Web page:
Can we finally admit that the Sweden experiment was a failure?

Sweden has had over a million cases and over 14,000 deaths.
Denmark has had 300,000 cases with 2500 deaths.
The other Scandinavian countries have had about 100,000 cases with less than 1000 deaths.

While Denmark may be catching up, Sweden still has more than twice as many cases per million and 3X as many deaths per million.

You don’t compare with other Scandinavian countries; you compare with the country which spends the most per capita on health care: U.S. 1879 deaths per million, Sweden 1438 deaths per million.

The amount spent on health care isn’t the point. The point is trying to get people to herd immunity with no social distancing or mask mandates. The US response was so badly handled it cannot serve as a control. I maintain that the best comparison are countries in the same area of the world with similar climates which did enforce social distancing and mask mandates.

The other Scandinavian countries? This is a strange way to put it. There are only four Scandinavian countries - Sweden, Denmark, Norway, and Iceland. (You could separate out Greenland, but that’s actually part of Denmark.) If you mean the Nordic countries, you can also include Finland. Finland isn’t a Scandinavian language or even an Indo-European one. To compare all the Scandinavian countries, you need to look at the population of each, the number of cases in each, and the number of deaths in each.

Point of order: “Finland” isn’t a language at all. Finnish is, however.

Another sloppy error I made there. I mean that to say that Finnish isn’t a Scandinavian language. For that reason, Finland isn’t usually considered a Scandinavian country. The term for the Scandinavian countries plus Finland is the Nordic countries.

Classic Dope response - correcting a point which the OP never stated. Nowhere did they suggest that Finland was a Scandi country. They didn’t even mention Finland!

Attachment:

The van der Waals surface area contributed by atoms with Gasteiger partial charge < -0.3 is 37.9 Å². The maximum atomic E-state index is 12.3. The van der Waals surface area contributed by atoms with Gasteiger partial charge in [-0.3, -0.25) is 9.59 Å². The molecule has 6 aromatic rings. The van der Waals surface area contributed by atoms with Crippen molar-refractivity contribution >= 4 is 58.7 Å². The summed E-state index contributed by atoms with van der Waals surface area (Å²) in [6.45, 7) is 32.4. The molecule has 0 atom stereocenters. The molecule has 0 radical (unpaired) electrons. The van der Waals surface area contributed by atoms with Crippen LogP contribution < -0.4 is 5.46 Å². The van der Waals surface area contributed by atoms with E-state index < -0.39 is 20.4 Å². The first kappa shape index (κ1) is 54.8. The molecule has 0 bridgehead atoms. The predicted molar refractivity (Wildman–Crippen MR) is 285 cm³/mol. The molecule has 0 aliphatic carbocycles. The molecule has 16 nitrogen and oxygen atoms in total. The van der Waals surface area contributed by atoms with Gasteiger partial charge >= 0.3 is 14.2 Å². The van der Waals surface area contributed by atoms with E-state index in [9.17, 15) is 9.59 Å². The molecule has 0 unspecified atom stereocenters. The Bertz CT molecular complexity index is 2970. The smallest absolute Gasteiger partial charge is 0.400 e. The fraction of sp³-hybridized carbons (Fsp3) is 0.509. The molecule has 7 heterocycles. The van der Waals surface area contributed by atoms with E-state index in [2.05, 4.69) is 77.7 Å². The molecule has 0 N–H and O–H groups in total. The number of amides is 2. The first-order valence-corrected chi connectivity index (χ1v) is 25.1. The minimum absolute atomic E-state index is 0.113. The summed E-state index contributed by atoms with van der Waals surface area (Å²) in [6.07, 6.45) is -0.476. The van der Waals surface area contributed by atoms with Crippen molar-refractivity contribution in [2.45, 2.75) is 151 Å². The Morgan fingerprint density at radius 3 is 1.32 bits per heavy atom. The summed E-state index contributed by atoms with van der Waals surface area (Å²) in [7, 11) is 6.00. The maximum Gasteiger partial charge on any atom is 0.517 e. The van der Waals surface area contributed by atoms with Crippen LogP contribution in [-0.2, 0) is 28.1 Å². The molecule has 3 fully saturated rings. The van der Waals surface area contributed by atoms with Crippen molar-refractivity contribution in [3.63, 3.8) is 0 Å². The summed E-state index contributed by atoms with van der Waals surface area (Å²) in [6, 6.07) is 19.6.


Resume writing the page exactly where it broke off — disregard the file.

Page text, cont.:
No, my point was that the phrase “the other Scandinavian countries” was a strange way to put it. That sounded to me like psychobunny was talking about a large number of countries. But besides Sweden and Denmark, the only other countries are Norway and Iceland. The side comment I made was that some people included Finland, but really it’s not a Scandinavian country.

Have you asked the OP if they want to include Finland in their remarks?

So, psychobunny, do you want to include Finland?

Swedish, from Sweden here (de-lurking).

I’m not going to debate this, only clear up some misconceptions.

It has not been an “experiment,” at least in the way I understand the word, i.e. “Let’s try this and see if it works.”

In fact, it’s been the only viable way, according to our constitution (“Grundlag”): The state, as in parliament, government and authorities, cannot, repeat, cannot impose any kind of curfew*, mandate masks or social distancing. They can make recommendations.

What can be done, is impose some restrictions, using other laws, e.g. freedom of assembly is guaranteed under the law, but in public spaces you’re going to need a permit prior to things like picketing (this is to ensure traffic safety ASF, no one will be denied a permit for political reasons, as we’ve seen with neo-nazis for many years). So protest marches and picketing has been denied out of health concerns, which haven’t stopped anti-vaxxers or people protesting social distancing.

Local authorities (Counties, municipalities) have some measures that can be applied, but since these are ultimately ruled by local politicians, from across the political spectrum, depending on location, these restrictions can vary very much.

*In peace time, which has lasted since… (checks date) Jan. 15th 1814,